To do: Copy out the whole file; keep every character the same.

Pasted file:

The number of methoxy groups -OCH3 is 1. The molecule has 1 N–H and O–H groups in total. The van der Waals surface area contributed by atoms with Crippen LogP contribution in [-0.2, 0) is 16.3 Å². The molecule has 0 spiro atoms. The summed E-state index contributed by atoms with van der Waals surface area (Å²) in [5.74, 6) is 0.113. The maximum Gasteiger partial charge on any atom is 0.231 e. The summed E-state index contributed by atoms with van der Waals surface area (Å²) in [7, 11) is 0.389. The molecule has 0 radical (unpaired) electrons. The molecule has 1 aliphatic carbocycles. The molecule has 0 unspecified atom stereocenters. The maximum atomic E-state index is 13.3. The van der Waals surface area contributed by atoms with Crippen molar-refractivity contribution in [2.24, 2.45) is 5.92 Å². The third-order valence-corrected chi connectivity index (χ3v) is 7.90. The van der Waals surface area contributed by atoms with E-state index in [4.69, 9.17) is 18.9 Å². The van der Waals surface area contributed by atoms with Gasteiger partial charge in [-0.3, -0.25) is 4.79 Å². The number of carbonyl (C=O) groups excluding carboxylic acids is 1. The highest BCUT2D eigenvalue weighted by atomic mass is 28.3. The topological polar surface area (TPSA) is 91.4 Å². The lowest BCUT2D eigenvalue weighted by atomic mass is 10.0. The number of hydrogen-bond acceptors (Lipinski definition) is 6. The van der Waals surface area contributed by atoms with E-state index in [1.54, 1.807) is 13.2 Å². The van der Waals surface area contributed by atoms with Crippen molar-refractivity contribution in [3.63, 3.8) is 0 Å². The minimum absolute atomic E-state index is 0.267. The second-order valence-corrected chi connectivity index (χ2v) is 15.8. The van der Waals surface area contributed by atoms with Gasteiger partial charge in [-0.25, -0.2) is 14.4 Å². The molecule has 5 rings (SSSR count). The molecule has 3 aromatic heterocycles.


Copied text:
The number of methoxy groups -OCH3 is 1. The molecule has 1 N–H and O–H groups in total. The van der Waals surface area contributed by atoms with Crippen LogP contribution in [-0.2, 0) is 16.3 Å². The molecule has 0 spiro atoms. The summed E-state index contributed by atoms with van der Waals surface area (Å²) in [5.74, 6) is 0.113. The maximum Gasteiger partial charge on any atom is 0.231 e. The summed E-state index contributed by atoms with van der Waals surface area (Å²) in [7, 11) is 0.389. The molecule has 0 radical (unpaired) electrons. The molecule has 1 aliphatic carbocycles. The molecule has 0 unspecified atom stereocenters. The maximum atomic E-state index is 13.3. The van der Waals surface area contributed by atoms with Crippen molar-refractivity contribution in [2.24, 2.45) is 5.92 Å². The third-order valence-corrected chi connectivity index (χ3v) is 7.90. The van der Waals surface area contributed by atoms with E-state index in [4.69, 9.17) is 18.9 Å². The van der Waals surface area contributed by atoms with Gasteiger partial charge in [-0.3, -0.25) is 4.79 Å². The number of carbonyl (C=O) groups excluding carboxylic acids is 1. The highest BCUT2D eigenvalue weighted by atomic mass is 28.3. The topological polar surface area (TPSA) is 91.4 Å². The lowest BCUT2D eigenvalue weighted by atomic mass is 10.0. The number of hydrogen-bond acceptors (Lipinski definition) is 6. The van der Waals surface area contributed by atoms with E-state index in [1.54, 1.807) is 13.2 Å². The van der Waals surface area contributed by atoms with Crippen molar-refractivity contribution in [3.63, 3.8) is 0 Å². The minimum absolute atomic E-state index is 0.267. The second-order valence-corrected chi connectivity index (χ2v) is 15.8. The van der Waals surface area contributed by atoms with Gasteiger partial charge in [-0.25, -0.2) is 14.4 Å². The molecule has 5 rings (SSSR count). The molecule has 3 aromatic heterocycles.